The provincial shellfish growers association has stated that the oysters contaminated with norovirus in British Columbia are a great economical issue, but they also raise awareness of the main cause: water pollution.
Darlene Winterburn is the executive director with the B.C. Shellfish Growers Association and she said that the province’s industry had a lot to suffer after this spring’s outbreak, unable to absorb the losses from the last year ($9.1 million)
“It’s significant because a lot of people haven’t recovered from last time, it’s significant because branding is being affected and it’s significant because the uncertainty is making particularly small guys very hesitant to reinvest.”
The outbreaks started in November 2016, when it made 400 Canadians sick in five months. Then, this March and April, the Public Health Agency of Canada said that 172 people have reported getting sick in B.C., Alberta, and Ontario after eating raw oysters.
Norovirus causes gastrointestinal issues like diarrhea and vomiting, and it spreads from person to person, after 12 hours of being exposed to the virus. Most people get better in a day or two, but the ones with low immune systems have severe symptoms.
The recent outbreak made FDA release a warning to consumers and retailers to not eat oysters from Canada. Almost 100 people from California were diagnosed with norovirus after consuming raw oysters from B.C.
The Source of Contamination
The Canadian agency reported that the number of people sick with norovirus has declined since 27 April and they’re investigating what case the source of contamination.
B.C. Centre for Disease Control epidemiologist, Marsha Taylor, explains how norovirus can affect foods:
“(Oysters) filter the water that can be contaminated with norovirus and then they become contaminated with norovirus and then we, unfortunately, consume them and make ourselves sick that way.”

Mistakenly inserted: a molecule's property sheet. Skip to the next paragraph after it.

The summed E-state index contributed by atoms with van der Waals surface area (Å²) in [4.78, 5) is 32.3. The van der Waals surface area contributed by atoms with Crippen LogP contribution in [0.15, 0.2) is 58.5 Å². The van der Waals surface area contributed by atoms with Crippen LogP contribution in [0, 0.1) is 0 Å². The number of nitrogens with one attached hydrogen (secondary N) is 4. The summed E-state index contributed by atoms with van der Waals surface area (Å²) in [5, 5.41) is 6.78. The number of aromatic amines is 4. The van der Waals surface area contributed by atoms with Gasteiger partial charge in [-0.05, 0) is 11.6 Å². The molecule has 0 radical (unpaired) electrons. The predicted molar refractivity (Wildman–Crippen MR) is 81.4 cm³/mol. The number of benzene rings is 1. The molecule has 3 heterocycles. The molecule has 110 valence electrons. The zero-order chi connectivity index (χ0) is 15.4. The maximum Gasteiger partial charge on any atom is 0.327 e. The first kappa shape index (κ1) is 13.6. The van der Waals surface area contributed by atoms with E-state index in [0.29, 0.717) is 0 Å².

Sickness can be avoided if oysters get cooked for a minute and a half in a 90 degrees Celsius water. After handling raw food, people must wash their hands to prevent contaminating work surfaces and spreading the virus.
Baynes Sound farms have been closed until the investigation is finished, while other oyster sources in B.C. are safe to consume. Darlene Winterburn said that “the vast majority of the industry is functioning as normal,” but the unaffected farms have seen a decrease in orders. She also explains the main cause of contamination is pollution:
“The oyster is telling us something. We need to be very cognizant of what it is we’re putting into our water.”
Rex Austinwas born and raised in Thunder Bay Ontario on the shores of Lake Superior. Apart from running his own podcast (Ice Fishing And Other “Cool” Things), he spends his time canoeing and backpacking in Northern Ontario.. As a journalist Rex has published stories for Global News (Thunder Bay) we well as Buzz Feed and Joystiq. As a contributor to Great Lakes Ledger, Rex most covers science and health stories. Contact Rexhere